The relators suggested the monetary benefits to the board members could be significant. In 2014, Gilead paid some of the top Viread prescribers between $37,386 and $119,529 each for participating in Gilead programs. In 2017, Gilead paid the top Vemlidy prescribers between $9,605 and $182,464 each. According to the relators, Gilead made such payments to each of the top ten Vemlidy writers; sixty-two percent of the top fifty Vemlidy writers; and, approximately 175 of the highest volume prescribers. The relators alleged board members were selected specifically on the basis of their prescribing habits, and that board members knew their habits were collected and used to make decisions about board membership. The relators also alleged physicians requested special treatment, such as invitations to specific meetings that coincided with personal travel plans.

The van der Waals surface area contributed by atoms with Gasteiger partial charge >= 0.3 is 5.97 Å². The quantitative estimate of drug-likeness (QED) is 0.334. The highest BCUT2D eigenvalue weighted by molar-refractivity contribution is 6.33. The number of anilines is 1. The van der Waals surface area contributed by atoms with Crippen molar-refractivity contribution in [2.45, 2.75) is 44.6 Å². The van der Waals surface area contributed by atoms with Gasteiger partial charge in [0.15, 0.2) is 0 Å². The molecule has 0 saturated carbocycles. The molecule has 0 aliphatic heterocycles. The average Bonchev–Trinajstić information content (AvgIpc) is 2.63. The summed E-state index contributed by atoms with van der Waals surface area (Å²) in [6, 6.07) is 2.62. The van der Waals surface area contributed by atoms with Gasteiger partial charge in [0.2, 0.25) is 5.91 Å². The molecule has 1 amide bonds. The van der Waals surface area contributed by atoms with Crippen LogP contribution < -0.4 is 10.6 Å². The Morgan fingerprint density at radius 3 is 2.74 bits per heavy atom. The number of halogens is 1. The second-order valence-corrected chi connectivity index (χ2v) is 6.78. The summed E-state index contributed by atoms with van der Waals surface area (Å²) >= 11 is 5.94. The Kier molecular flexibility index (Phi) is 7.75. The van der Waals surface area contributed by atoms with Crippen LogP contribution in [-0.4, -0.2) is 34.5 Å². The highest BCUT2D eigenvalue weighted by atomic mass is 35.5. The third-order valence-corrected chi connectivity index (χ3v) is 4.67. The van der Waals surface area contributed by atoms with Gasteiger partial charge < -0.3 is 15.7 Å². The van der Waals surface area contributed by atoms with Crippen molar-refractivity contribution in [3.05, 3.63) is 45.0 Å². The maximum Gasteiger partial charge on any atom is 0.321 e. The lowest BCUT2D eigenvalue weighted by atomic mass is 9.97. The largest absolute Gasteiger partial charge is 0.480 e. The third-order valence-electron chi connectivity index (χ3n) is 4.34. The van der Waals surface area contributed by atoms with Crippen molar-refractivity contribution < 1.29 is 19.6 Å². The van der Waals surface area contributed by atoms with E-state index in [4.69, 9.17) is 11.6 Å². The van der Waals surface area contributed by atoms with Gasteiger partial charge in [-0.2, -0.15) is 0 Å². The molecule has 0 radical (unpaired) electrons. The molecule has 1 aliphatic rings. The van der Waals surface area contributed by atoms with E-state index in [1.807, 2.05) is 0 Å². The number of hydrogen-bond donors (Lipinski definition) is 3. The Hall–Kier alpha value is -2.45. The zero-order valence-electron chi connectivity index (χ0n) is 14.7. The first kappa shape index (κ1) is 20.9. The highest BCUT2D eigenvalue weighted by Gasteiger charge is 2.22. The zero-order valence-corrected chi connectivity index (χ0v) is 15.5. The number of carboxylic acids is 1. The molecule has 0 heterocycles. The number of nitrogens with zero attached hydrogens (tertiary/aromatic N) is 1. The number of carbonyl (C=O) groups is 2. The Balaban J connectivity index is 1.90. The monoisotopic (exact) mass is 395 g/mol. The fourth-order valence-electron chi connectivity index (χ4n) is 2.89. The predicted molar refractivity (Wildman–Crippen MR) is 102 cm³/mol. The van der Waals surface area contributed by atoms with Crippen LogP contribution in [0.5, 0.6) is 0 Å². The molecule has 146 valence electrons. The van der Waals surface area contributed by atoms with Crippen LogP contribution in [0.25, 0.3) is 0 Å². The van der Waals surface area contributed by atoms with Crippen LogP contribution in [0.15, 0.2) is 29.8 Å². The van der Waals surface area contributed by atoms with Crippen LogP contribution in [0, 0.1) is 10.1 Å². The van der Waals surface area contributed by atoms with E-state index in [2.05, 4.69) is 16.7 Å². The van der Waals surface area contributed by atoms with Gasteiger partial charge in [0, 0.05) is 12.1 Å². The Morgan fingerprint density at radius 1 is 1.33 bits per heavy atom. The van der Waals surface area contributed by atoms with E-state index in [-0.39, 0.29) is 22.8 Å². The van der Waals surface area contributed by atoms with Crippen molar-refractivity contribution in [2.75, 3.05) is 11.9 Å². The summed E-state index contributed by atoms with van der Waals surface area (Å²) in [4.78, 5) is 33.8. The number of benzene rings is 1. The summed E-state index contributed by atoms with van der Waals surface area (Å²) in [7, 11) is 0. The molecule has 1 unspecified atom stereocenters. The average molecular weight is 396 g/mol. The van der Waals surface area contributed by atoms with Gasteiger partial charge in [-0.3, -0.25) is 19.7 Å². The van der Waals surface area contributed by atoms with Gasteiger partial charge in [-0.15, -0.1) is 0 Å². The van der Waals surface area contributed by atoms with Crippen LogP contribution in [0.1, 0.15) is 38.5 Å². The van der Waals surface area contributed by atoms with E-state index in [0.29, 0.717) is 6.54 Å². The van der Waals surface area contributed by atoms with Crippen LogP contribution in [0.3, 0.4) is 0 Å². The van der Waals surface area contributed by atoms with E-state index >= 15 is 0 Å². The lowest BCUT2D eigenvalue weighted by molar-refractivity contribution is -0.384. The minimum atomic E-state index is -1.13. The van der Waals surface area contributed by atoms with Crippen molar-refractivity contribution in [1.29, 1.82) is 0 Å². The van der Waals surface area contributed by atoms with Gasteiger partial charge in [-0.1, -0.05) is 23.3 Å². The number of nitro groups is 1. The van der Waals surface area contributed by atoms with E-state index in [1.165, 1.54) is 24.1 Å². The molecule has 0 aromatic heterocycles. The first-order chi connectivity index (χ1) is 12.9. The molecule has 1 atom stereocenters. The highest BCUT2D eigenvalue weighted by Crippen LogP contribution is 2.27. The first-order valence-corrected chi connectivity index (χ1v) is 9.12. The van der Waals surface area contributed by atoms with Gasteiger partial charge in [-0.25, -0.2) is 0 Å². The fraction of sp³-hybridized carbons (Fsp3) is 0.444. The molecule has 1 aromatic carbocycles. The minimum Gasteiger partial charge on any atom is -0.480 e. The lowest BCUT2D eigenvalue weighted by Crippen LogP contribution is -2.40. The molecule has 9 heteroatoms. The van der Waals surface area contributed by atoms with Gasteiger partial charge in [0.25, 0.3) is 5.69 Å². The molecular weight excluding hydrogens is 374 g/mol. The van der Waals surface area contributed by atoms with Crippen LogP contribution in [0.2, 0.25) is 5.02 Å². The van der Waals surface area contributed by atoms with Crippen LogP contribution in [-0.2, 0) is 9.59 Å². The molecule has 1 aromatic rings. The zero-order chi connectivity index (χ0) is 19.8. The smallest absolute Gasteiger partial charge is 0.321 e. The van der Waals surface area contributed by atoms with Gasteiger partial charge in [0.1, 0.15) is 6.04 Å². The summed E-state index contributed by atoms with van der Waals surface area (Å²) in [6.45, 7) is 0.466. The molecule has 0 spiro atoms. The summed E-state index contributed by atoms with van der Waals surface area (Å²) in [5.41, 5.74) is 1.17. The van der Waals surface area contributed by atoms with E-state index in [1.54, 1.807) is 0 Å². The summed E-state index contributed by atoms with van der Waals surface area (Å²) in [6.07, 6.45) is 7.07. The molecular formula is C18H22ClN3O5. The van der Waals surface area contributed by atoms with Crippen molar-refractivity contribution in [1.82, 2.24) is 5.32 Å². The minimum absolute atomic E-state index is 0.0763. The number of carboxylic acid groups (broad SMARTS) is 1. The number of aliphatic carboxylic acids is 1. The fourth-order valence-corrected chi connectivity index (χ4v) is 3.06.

The relators alleged these violations of the Anti-Kickback Statute tainted requests for reimbursement to the government under the False Claims Act. They identified providers who prescribed Viread and Vemlidy multiple times for Medicare and Medicaid beneficiaries, and claimed that the resulting requests for payment ran afoul of the FCA.
Gilead moved to dismiss, arguing that the relators failed to plead a False Claims Act claim with particularity; (2) presented redundant False Claims Act claims; and, (3) did not adequately plead claims under state False Claims Act laws.